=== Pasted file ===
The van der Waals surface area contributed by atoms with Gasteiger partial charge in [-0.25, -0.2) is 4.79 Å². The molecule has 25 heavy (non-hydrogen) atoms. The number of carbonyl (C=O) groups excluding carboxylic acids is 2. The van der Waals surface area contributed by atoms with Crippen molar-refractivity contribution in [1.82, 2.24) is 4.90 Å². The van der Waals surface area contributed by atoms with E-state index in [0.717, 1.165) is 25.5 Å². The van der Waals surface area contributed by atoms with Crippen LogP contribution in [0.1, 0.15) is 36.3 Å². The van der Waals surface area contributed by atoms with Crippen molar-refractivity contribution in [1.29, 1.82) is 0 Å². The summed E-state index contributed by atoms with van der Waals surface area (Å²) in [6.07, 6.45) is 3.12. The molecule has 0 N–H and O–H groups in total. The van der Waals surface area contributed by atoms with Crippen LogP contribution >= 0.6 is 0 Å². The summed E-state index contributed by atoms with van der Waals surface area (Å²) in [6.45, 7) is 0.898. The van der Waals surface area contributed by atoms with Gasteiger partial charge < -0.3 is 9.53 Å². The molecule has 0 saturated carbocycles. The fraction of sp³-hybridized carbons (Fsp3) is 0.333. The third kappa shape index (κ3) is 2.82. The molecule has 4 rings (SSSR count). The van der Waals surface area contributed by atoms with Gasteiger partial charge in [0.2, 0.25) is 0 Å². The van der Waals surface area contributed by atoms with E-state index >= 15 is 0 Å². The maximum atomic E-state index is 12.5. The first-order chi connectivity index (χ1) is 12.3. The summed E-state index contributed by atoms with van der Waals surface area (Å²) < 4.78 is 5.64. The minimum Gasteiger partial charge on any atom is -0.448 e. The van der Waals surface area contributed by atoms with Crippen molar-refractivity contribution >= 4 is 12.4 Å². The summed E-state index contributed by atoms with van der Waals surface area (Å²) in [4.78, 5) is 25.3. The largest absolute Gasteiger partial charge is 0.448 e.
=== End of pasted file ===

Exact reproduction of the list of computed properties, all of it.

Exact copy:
The van der Waals surface area contributed by atoms with Gasteiger partial charge in [-0.25, -0.2) is 4.79 Å². The molecule has 25 heavy (non-hydrogen) atoms. The number of carbonyl (C=O) groups excluding carboxylic acids is 2. The van der Waals surface area contributed by atoms with Crippen molar-refractivity contribution in [1.82, 2.24) is 4.90 Å². The van der Waals surface area contributed by atoms with E-state index in [0.717, 1.165) is 25.5 Å². The van der Waals surface area contributed by atoms with Crippen LogP contribution in [0.1, 0.15) is 36.3 Å². The van der Waals surface area contributed by atoms with Crippen molar-refractivity contribution in [1.29, 1.82) is 0 Å². The summed E-state index contributed by atoms with van der Waals surface area (Å²) in [6.07, 6.45) is 3.12. The molecule has 0 N–H and O–H groups in total. The van der Waals surface area contributed by atoms with Crippen LogP contribution >= 0.6 is 0 Å². The summed E-state index contributed by atoms with van der Waals surface area (Å²) in [6.45, 7) is 0.898. The van der Waals surface area contributed by atoms with Gasteiger partial charge < -0.3 is 9.53 Å². The molecule has 0 saturated carbocycles. The fraction of sp³-hybridized carbons (Fsp3) is 0.333. The third kappa shape index (κ3) is 2.82. The molecule has 4 rings (SSSR count). The van der Waals surface area contributed by atoms with Gasteiger partial charge in [0.2, 0.25) is 0 Å². The van der Waals surface area contributed by atoms with E-state index >= 15 is 0 Å². The maximum atomic E-state index is 12.5. The first-order chi connectivity index (χ1) is 12.3. The summed E-state index contributed by atoms with van der Waals surface area (Å²) < 4.78 is 5.64. The minimum Gasteiger partial charge on any atom is -0.448 e. The van der Waals surface area contributed by atoms with Crippen molar-refractivity contribution >= 4 is 12.4 Å². The summed E-state index contributed by atoms with van der Waals surface area (Å²) in [4.78, 5) is 25.3. The largest absolute Gasteiger partial charge is 0.448 e.